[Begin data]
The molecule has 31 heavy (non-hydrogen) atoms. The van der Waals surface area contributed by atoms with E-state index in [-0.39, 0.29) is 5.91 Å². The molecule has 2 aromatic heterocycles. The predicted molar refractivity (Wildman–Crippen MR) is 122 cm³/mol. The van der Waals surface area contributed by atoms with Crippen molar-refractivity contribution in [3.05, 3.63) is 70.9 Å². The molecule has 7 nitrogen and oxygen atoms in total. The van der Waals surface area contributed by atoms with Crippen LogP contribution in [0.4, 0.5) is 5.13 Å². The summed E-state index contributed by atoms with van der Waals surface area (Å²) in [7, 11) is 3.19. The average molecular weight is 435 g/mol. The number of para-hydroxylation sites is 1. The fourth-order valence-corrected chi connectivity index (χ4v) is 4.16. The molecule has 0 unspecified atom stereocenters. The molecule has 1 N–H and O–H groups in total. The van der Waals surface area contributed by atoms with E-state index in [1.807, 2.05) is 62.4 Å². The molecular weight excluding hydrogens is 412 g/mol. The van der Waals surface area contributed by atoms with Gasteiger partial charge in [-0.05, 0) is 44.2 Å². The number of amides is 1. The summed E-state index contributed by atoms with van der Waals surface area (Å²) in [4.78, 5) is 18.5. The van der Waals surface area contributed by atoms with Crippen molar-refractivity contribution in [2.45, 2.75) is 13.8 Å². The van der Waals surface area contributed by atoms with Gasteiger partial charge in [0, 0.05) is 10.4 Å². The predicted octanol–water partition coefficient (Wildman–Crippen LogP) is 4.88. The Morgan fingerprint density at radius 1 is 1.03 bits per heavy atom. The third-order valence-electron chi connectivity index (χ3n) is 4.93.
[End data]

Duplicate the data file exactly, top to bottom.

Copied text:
The molecule has 31 heavy (non-hydrogen) atoms. The van der Waals surface area contributed by atoms with E-state index in [-0.39, 0.29) is 5.91 Å². The molecule has 2 aromatic heterocycles. The predicted molar refractivity (Wildman–Crippen MR) is 122 cm³/mol. The van der Waals surface area contributed by atoms with Crippen molar-refractivity contribution in [3.05, 3.63) is 70.9 Å². The molecule has 7 nitrogen and oxygen atoms in total. The van der Waals surface area contributed by atoms with Crippen LogP contribution in [0.4, 0.5) is 5.13 Å². The summed E-state index contributed by atoms with van der Waals surface area (Å²) in [7, 11) is 3.19. The average molecular weight is 435 g/mol. The number of para-hydroxylation sites is 1. The fourth-order valence-corrected chi connectivity index (χ4v) is 4.16. The molecule has 0 unspecified atom stereocenters. The molecule has 1 N–H and O–H groups in total. The van der Waals surface area contributed by atoms with E-state index in [1.807, 2.05) is 62.4 Å². The molecular weight excluding hydrogens is 412 g/mol. The van der Waals surface area contributed by atoms with Gasteiger partial charge in [-0.05, 0) is 44.2 Å². The number of amides is 1. The summed E-state index contributed by atoms with van der Waals surface area (Å²) in [4.78, 5) is 18.5. The van der Waals surface area contributed by atoms with Crippen molar-refractivity contribution in [2.45, 2.75) is 13.8 Å². The van der Waals surface area contributed by atoms with Gasteiger partial charge in [0, 0.05) is 10.4 Å². The predicted octanol–water partition coefficient (Wildman–Crippen LogP) is 4.88. The Morgan fingerprint density at radius 1 is 1.03 bits per heavy atom. The third-order valence-electron chi connectivity index (χ3n) is 4.93.